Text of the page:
Forty years ago, the Supreme Court ruled in Roe v. Wade that women — under limited circumstances based loosely on fetal viability — had the legal right to access the abortions the state had theretofore prohibited and limited them from accessing.
Notably, the illegality of abortion had never completely kept women from accessing abortion. It kept them from accessing it safely, it kept them from accessing it without fear of jail, it kept them from asking it with minimal risk to their lives and reproductive chances and it kept it, in some cases, from accessing it privately or without fear. But, as Kate Manning pointed out in today’s New York Times, all the lack of modern medical knowledge and techniques and/or the lack of the legal right to do so never kept women from accessing it.
The modern anti-abortion movement doesn’t seek to change women’s minds about abortion. It doesn’t seek to covert the unbelievers, nor win the battle for the hearts and minds of the masses — or the one in three American women who will have a legal abortion in their lifetimes. Occasionally, anti-abortion activists limit their activities to praying to their God for a wholesale change in worldwide human desire and thousands of years of behavior. But, by and large, the official movement’s goal now “is of course to shut it down” — and by “it,” the governor of Mississippi means the state’s only clinic that provides abortions to his constituents who want it.
Protestors outside of clinics claim they’re there to changes minds, but walk past a gauntlet of screaming people shoving pictures of bloody (and medically inaccurate) fetuses in one’s face and one is forced to question whether they really care if they change those minds through love and righteousness or fear and intimidation. Anti-abortion activists work to prevent medication — a.k.a., pill — abortions because it limits women’s need to pass through the protestor gauntlet. They push laws to force women to return to the clinic two and three times to make it more likely they won’t be able to afford, time- or money-wise, to return at all. They hide their full intentions — like the elimination of non-barrier birth control, the elimination any medical or situational exemptions to abortion bans and who exactly would face legal consequences if abortions did occur in their perfect world — behind the language of “life” and “legitimate rape” and supposed sympathy for the legions of women whose rights they want to curtail and actions they want to criminalize.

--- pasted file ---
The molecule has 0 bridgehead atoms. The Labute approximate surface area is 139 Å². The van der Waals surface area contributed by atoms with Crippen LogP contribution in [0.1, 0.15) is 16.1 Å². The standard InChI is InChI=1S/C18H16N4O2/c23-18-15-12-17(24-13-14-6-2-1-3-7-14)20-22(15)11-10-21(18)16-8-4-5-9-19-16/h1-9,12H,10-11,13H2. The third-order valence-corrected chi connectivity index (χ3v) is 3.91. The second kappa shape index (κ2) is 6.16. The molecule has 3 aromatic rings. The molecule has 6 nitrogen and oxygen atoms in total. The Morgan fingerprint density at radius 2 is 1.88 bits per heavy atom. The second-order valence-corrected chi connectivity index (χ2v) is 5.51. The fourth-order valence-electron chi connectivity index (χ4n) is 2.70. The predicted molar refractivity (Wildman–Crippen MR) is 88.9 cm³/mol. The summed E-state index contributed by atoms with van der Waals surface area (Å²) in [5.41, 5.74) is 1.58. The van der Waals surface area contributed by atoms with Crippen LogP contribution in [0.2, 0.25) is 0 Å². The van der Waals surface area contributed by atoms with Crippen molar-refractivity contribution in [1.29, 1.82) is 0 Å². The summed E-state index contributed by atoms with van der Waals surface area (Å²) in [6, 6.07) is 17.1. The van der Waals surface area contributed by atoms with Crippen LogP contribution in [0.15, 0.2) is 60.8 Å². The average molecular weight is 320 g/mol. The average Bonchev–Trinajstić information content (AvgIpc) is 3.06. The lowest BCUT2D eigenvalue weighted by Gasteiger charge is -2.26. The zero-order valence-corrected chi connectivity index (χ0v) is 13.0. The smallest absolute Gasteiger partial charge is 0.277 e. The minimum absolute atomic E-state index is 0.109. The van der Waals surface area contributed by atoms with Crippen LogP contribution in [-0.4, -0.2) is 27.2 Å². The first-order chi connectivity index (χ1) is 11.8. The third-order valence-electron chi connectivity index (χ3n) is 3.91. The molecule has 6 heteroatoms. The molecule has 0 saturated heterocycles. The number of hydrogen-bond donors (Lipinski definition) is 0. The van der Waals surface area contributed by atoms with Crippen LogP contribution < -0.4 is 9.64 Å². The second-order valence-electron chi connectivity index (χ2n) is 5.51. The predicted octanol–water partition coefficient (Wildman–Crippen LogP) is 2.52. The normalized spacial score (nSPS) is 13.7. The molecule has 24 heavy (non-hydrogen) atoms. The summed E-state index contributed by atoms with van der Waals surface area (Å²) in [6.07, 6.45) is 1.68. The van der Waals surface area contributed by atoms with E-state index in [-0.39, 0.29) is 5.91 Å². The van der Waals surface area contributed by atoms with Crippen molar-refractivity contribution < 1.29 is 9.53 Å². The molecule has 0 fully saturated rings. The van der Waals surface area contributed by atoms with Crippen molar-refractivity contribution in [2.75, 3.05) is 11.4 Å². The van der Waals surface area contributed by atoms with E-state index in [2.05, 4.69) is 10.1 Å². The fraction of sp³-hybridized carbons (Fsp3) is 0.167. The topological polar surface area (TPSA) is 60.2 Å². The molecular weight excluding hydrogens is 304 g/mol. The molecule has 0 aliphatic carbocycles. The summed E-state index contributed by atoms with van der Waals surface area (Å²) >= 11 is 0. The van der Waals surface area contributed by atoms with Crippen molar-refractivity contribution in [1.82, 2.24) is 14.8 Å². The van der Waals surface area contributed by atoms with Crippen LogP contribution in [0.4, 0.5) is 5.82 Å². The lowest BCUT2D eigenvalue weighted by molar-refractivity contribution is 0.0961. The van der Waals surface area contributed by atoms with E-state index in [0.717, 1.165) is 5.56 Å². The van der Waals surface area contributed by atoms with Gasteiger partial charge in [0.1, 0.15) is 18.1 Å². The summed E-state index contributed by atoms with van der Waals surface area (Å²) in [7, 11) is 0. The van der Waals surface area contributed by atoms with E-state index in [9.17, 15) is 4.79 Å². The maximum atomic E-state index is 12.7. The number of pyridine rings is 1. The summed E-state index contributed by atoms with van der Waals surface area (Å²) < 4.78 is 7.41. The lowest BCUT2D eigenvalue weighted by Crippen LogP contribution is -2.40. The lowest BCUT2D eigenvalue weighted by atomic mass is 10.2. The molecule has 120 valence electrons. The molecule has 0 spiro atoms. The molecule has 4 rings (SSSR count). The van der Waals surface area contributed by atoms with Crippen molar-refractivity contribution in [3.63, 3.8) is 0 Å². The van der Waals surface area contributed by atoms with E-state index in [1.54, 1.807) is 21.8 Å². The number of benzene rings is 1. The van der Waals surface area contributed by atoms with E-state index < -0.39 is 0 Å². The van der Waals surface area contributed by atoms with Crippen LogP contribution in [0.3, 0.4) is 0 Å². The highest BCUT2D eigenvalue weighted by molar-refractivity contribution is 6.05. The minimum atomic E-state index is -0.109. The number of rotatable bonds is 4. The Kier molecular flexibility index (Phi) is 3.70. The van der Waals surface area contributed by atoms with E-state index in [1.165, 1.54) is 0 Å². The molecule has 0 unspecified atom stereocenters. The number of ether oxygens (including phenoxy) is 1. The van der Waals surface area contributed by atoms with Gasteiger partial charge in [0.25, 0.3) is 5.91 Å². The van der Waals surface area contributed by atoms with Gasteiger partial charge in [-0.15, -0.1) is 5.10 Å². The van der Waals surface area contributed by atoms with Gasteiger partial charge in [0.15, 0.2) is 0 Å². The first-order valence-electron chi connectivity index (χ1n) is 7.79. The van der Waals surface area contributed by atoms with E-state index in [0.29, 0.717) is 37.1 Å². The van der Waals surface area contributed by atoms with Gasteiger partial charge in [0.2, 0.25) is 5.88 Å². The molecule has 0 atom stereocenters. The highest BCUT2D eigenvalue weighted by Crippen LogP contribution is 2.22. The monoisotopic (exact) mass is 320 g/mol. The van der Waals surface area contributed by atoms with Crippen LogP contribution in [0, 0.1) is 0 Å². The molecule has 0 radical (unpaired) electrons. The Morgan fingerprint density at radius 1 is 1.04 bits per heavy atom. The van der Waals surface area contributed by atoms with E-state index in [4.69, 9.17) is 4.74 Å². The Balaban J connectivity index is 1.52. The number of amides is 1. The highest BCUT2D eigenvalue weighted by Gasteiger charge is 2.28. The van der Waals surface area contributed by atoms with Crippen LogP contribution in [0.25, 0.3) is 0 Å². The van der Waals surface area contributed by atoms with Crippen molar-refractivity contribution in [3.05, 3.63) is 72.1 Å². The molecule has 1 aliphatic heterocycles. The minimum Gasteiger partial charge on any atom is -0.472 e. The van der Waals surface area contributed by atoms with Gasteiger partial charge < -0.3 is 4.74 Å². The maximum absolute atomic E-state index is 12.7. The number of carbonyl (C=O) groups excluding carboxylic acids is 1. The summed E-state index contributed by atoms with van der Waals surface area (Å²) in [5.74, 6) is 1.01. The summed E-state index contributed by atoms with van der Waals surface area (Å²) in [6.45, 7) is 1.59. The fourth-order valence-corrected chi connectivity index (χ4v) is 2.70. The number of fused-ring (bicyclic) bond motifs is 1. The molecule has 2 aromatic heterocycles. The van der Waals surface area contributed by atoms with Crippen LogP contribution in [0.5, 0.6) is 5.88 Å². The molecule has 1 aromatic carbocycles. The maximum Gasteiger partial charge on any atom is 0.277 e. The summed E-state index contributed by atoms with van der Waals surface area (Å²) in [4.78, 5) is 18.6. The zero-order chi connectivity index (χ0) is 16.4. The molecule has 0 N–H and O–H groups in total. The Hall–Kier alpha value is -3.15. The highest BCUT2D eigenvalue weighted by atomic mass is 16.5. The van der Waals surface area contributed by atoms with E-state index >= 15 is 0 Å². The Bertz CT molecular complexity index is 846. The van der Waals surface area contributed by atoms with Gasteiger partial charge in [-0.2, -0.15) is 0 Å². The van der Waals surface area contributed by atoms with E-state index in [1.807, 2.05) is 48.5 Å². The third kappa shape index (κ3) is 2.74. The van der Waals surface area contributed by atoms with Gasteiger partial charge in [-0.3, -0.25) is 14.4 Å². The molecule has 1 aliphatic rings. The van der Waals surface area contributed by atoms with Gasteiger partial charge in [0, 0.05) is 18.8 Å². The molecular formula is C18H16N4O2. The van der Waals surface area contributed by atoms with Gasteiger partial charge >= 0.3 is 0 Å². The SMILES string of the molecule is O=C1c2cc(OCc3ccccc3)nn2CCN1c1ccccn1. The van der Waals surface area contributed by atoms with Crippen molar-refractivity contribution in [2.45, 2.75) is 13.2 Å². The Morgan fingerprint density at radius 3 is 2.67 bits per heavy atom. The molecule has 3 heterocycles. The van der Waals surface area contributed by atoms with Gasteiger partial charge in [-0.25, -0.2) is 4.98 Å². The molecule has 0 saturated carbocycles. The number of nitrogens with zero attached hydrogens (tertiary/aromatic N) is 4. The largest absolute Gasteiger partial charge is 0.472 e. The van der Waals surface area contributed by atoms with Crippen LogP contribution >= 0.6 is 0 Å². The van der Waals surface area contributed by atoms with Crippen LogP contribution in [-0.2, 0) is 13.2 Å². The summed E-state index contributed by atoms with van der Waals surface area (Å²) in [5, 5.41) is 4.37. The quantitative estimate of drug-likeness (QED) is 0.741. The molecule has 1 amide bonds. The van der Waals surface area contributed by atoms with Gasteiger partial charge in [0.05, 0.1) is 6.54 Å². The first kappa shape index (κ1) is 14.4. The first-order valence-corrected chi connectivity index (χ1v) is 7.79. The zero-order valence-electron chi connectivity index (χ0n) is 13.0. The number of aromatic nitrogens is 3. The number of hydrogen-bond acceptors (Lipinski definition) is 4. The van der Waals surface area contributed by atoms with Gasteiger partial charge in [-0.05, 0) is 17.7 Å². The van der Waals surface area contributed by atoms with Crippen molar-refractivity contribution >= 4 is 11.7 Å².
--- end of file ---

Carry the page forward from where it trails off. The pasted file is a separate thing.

The law used to limit women’s access to abortion to illegal abortions, to back-alley practitioners, to poisons and sharp pointy objects and pain and suffering. The Supreme Court only made legal methods and practitioners that limit the pain, physical risk and humiliation of those methods, and the freedom to use them without fear of incarceration. The anti-abortion movement knows it cannot change the minds of the majority of Americans who think women should have (at least) some access to safe, legal abortion, and they might not be able to change the law of the land, and so they seek to minimize the availability of safe, legal abortion without much care that their actions limit women to the other kind. They encourage people to create gauntlets to shame the women who seek access, they encourage legislators to create more barriers to hurt and humiliate the women who make it through their gauntlets and, in the end, they want to drive it all back underground because they believe that some percentage of women will be forced to carry their pregnancies to term and that’s good enough for them.
They can’t change people’s minds, so they’ve set out to change the law. And they have been able — and will continue — to succeed as long as those who believe in the right to access a safe and legal abortion don’t fight, and don’t pay attention to what is going on.
["The Girl In Confusion Holds Contraceptive Tablets In Hands" on Shutterstock]